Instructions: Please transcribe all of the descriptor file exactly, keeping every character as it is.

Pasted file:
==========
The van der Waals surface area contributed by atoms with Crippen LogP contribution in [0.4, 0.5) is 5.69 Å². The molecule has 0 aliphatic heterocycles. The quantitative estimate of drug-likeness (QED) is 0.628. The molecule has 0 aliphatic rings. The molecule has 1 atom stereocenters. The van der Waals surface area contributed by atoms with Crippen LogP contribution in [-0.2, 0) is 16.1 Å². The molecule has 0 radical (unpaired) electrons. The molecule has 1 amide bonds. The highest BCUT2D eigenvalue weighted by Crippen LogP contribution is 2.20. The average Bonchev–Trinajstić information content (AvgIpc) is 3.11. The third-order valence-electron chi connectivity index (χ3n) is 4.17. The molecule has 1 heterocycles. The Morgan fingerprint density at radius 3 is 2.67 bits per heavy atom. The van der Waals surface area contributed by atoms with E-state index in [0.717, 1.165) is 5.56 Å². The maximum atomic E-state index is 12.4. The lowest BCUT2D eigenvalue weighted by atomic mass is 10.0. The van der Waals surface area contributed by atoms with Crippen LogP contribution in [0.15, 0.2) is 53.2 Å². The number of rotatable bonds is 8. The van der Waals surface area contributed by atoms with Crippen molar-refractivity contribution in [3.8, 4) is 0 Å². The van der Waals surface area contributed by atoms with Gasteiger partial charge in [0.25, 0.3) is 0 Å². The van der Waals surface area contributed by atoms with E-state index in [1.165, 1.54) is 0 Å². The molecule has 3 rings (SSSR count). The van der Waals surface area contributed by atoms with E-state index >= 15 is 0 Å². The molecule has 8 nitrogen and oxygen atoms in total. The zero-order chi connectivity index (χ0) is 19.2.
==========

The van der Waals surface area contributed by atoms with Crippen LogP contribution in [0.4, 0.5) is 5.69 Å². The molecule has 0 aliphatic heterocycles. The quantitative estimate of drug-likeness (QED) is 0.628. The molecule has 0 aliphatic rings. The molecule has 1 atom stereocenters. The van der Waals surface area contributed by atoms with Crippen LogP contribution in [-0.2, 0) is 16.1 Å². The molecule has 0 radical (unpaired) electrons. The molecule has 1 amide bonds. The highest BCUT2D eigenvalue weighted by Crippen LogP contribution is 2.20. The average Bonchev–Trinajstić information content (AvgIpc) is 3.11. The third-order valence-electron chi connectivity index (χ3n) is 4.17. The molecule has 1 heterocycles. The Morgan fingerprint density at radius 3 is 2.67 bits per heavy atom. The van der Waals surface area contributed by atoms with E-state index in [0.717, 1.165) is 5.56 Å². The maximum atomic E-state index is 12.4. The lowest BCUT2D eigenvalue weighted by atomic mass is 10.0. The van der Waals surface area contributed by atoms with Crippen LogP contribution in [0.15, 0.2) is 53.2 Å². The number of rotatable bonds is 8. The van der Waals surface area contributed by atoms with Crippen molar-refractivity contribution in [3.8, 4) is 0 Å². The van der Waals surface area contributed by atoms with Gasteiger partial charge in [0.25, 0.3) is 0 Å². The van der Waals surface area contributed by atoms with E-state index in [1.165, 1.54) is 0 Å². The molecule has 3 rings (SSSR count). The van der Waals surface area contributed by atoms with E-state index >= 15 is 0 Å². The molecule has 8 nitrogen and oxygen atoms in total. The zero-order chi connectivity index (χ0) is 19.2.